Although Russia, Roy Moore, and Rocket Man have been dominating the news cycle recently, there actually are other things happening in the world. For instance, bubonic plague has been spreading across the island nation of Madagascar since August, having already claimed 165 lives. The disease known as the Black Death, which wiped out half of Europe in the 14th century, is back and carving out a swath of devastation in one of the most biodiverse locales on the planet. With the entire world sliding back into the Dark Ages socially and politically, it makes sense that a Medieval disease has reappeared to menace us once more.
As of last week, 2,000 people on Madagascar were infected with plague. A majority of the cases were of the pneumonic variety, a much more damaging version of the disease. Whereas bubonic plague is carried by infected fleas and rats, pneumonic plague infects the lungs, meaning the sickness can be passed from person to person by coughing or sneezing. So how did this rare pulmonary form of plague spread in the first place? Early on in the outbreak, one infected patient traveled from the outlying rural areas to seek treatment, thus jump-starting the infection, and illustrating just how quickly and easily a pandemic can start.
Experts have also pointed to a local tradition as a possible culprit in the spread of plague. Known as famadihana, meaning “the turning of the bones” or “body turning,” the tradition involves, quite literally, dancing with the dead. Families dig up the bones of deceased loved ones, wrap them in fresh cloth, and dance with the remains to honor their ancestors. Health officials warn that if a person died of pneumonic plague, the bacteria can be released and spread by exhuming the corpse. Local residents aren’t necessarily convinced of the danger, claiming that the Madagascar government is lying about plague in order to receive financial aid from the international community. I didn’t know Madagascar had so many fans of Infowars.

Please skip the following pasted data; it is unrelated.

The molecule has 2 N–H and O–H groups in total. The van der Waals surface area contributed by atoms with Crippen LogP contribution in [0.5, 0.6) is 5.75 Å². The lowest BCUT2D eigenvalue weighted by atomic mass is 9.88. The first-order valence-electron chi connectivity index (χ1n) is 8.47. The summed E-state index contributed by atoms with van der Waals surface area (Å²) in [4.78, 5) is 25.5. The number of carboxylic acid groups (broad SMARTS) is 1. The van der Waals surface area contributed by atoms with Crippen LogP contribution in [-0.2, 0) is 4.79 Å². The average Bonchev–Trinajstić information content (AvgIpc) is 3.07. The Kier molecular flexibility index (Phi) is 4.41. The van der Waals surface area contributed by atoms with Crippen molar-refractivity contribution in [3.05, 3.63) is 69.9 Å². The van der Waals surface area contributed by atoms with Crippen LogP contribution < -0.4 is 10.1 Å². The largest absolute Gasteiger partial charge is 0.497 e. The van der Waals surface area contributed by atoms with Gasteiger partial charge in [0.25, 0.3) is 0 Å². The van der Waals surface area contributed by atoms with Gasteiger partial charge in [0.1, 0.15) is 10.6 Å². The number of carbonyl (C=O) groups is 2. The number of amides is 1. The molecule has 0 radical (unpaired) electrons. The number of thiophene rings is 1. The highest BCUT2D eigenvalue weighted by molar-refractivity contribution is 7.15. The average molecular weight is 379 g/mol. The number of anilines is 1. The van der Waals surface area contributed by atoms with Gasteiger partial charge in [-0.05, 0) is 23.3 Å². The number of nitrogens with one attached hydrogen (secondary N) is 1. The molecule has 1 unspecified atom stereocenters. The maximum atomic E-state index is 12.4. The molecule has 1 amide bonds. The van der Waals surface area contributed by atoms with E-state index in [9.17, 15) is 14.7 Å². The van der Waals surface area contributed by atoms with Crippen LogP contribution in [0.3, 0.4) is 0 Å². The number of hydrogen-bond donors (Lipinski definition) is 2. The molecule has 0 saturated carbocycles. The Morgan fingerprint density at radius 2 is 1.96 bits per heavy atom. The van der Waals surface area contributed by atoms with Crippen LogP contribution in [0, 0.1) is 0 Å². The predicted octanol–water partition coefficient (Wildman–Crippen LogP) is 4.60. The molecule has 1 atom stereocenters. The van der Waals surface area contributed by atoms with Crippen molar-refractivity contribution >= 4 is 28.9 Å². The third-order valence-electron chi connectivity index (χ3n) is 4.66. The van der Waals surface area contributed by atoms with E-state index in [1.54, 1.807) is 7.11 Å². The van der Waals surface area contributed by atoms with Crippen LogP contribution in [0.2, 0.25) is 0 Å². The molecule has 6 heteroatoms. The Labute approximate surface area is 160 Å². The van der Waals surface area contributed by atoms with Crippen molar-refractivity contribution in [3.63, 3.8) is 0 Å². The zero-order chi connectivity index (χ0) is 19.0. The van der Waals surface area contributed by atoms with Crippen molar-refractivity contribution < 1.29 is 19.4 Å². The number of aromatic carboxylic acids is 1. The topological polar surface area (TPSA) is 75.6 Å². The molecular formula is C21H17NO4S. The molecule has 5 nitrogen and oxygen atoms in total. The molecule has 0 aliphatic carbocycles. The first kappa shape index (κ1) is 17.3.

The good news is the spread of pneumonic plague is on the downturn. CNN reports that “between October 30 and November 3, there were 41 new cases and three deaths — a significant decline from 238 cases and 12 deaths the week before.” Early detection and treatment is essential, as pneumonic plague can kill patients within the first 12-24 hours. Quick and decisive action from a variety of healthcare organizations, including the WHO, the Centers for Disease Control and Prevention, and Doctors without Borders, helped stem the tide. That being said, the threat is not over. Nine neighboring African nations and territories are on alert, and officials are still concerned about the disease’s rapid spread. Although unlikely, the possibility of a traveler or aid worker bringing pneumonic plague to the United States or Western Europe is very real. And this news comes at a time when the Trump Administration is proposing sweeping cuts to American foreign aid, including a $2.2 billion cut in global health spending.
There’s no doubt we’ve seen plenty of troubling news in the United States recently. It can be easy to lose sight of global issues in the midst of this domestic strife. But the re-emergence of a Medieval epidemic should serve as a reminder that there’s a wide world outside our borders – one that’s well worth our attention, too.